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The slow movement from Haydn’s ‘Emperor’ Quartet is said to be one of Haydn’s greatest works. He uses a simple yet classic melody throughout his piece that is the underlying feature of this movement. The melody is in the form AABCC but the movement itself is in the style of theme and variations. The music in the movement is played sweetly (dolce) and is in cut time.
The Introduction to Haydn’s Emperor Quartet is in GM and has the violin 1 playing the melody.
The cello and the Viola have similar rhythmic parts that are playing important harmonies to the violin 1 part. The second violin is harmonizing the melody.
Variation 1 is a duet between the two violins where the cello and the viola do not play. Violin 2 has the melody throughout the variation. Violin 1 is playing sets of semiquavers which give the different harmonies in this variation. Most of the notes in the violin 1 part are in intervals of 3rds and 5ths or are in scale order.
This variation is always soft (sempre piano).
In the next variation the bass instrument of the quartet has the melody (the cello). The violin 1 plays on the off beats for most of the variation with groups of semiquavers filled in as a small counter melody. Violin 2 is harmonizing between the melody and the violin 1 part. The viola is playing long notes every so often emphasizing the melody. Variation 2 is quite heavy and dense in harmonies and instruments in contrast to the first variation which was quite light.
In variation 3 the viola has the melody. Throughout this variation there are mostly three instruments playing at one time. The instrument that do not have the melody come in and out though the piece. Violin 1 comes in with the viola at the beginning and has a similar line to its part in variation 2. Violin 2 comes in at bar 3 with syncopated notes and then goes into a small melody of its own. The cello do not come in till about halfway through the variation where it plays a simple harmonic rhythm.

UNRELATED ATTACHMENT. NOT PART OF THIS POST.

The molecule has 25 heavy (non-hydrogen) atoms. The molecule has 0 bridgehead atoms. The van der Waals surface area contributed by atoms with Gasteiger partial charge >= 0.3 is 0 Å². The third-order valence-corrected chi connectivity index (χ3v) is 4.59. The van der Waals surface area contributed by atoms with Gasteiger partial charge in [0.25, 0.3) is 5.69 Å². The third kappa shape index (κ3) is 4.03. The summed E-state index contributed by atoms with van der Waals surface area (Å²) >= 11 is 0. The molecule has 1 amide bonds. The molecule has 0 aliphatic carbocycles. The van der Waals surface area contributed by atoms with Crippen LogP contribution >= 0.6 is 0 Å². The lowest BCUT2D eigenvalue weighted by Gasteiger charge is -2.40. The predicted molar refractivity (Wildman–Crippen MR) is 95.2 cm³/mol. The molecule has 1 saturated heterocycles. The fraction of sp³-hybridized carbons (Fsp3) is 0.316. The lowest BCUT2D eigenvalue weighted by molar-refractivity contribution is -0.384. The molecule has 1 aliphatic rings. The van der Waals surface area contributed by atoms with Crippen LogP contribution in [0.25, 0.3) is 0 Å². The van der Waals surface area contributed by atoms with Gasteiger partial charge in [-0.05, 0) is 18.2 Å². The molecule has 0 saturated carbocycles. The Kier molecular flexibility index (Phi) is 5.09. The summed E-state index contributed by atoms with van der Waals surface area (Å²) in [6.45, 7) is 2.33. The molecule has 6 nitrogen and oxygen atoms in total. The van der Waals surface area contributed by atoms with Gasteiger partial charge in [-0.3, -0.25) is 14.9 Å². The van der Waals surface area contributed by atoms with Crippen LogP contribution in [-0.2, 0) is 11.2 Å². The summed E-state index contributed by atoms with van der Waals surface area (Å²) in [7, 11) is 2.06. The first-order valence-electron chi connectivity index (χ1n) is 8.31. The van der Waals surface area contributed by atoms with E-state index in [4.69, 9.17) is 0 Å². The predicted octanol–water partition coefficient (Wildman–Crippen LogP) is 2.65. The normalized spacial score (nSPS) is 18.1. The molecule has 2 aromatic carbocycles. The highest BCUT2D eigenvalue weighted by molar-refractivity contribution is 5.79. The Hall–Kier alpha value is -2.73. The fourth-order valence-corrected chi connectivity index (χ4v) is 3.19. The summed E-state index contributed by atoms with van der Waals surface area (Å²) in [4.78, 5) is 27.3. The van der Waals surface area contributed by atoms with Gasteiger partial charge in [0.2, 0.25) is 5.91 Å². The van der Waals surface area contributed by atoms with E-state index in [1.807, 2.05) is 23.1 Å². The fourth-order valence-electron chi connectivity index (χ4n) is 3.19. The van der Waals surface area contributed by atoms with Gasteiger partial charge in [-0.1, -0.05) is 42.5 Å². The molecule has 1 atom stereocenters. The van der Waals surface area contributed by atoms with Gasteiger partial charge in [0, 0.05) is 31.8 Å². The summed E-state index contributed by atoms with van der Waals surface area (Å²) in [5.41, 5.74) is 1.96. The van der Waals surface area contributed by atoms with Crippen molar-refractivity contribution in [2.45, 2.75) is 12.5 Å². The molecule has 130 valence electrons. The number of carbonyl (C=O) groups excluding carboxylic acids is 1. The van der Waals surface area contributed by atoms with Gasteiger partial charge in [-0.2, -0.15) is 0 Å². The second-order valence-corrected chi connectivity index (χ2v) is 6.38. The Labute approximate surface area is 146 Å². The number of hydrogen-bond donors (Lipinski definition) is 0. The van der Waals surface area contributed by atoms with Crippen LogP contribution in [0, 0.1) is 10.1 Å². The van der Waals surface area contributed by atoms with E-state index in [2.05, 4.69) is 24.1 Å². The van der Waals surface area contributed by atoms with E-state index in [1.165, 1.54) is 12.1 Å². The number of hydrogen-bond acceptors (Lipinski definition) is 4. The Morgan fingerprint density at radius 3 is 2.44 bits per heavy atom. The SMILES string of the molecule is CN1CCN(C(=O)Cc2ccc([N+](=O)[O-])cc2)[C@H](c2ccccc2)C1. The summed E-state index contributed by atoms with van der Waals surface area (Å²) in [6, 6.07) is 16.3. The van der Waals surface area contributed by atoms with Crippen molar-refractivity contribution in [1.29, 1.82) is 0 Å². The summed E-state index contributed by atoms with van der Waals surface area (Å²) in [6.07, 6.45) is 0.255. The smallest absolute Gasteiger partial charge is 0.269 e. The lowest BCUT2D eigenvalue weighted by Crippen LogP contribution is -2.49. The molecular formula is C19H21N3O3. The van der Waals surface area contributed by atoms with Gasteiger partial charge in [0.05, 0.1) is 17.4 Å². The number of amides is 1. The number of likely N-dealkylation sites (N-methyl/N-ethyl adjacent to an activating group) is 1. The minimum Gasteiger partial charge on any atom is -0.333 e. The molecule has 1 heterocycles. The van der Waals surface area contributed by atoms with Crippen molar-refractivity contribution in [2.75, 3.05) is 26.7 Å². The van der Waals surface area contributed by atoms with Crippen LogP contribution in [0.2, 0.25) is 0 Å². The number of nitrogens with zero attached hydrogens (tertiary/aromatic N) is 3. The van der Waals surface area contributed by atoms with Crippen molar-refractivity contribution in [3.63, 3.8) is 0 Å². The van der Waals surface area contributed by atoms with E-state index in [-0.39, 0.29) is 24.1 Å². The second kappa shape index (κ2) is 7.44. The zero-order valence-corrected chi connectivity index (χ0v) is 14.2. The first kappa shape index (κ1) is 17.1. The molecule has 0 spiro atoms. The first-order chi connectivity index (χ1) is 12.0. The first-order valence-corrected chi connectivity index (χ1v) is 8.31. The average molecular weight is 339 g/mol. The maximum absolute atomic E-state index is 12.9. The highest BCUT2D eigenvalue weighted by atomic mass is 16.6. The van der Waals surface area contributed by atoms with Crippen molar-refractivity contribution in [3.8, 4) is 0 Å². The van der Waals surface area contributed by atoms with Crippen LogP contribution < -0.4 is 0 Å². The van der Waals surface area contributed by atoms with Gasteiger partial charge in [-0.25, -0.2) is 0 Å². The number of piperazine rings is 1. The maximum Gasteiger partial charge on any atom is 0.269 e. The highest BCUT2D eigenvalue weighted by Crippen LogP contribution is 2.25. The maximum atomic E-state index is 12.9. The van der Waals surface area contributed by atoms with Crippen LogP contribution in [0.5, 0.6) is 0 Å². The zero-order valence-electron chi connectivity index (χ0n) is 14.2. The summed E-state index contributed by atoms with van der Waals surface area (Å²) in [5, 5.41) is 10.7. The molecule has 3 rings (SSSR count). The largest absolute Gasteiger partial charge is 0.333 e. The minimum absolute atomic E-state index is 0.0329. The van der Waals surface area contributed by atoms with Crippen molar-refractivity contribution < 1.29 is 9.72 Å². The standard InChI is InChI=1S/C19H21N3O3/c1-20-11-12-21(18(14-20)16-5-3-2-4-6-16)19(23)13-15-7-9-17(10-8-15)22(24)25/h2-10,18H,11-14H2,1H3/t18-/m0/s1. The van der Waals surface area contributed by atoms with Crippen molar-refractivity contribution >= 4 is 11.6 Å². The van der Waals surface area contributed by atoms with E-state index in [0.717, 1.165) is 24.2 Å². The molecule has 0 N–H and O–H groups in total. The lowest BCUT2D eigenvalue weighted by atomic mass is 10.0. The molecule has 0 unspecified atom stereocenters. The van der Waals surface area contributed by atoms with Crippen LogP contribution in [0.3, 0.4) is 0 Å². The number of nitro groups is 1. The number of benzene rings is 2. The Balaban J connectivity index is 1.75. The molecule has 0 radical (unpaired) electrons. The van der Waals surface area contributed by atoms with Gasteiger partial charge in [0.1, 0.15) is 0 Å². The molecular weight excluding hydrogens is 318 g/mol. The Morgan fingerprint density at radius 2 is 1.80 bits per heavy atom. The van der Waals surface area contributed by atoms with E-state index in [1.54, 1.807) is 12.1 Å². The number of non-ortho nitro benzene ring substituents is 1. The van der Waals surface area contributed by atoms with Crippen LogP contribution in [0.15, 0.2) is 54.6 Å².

Variation 4 is similar to the introduction in that the violin 1 has the melody again but Haydn has made it different by changing the other parts. Also in bar 5 the melody moves an octave higher to what it was in the introduction. The other three parts have similar rhythmic lines. The start of the variation has mostly crotchets and minims but in bar 10 Haydn has made use of quavers till the end of the piece. The cello changes clef in bars 7 to 14 to an alto clef then back to a bass clef. The three parts having the similar rhythmic lines helps creates a thick texture of harmonies. The ending bars draw a closure to the movement with the long cadence ending softly.
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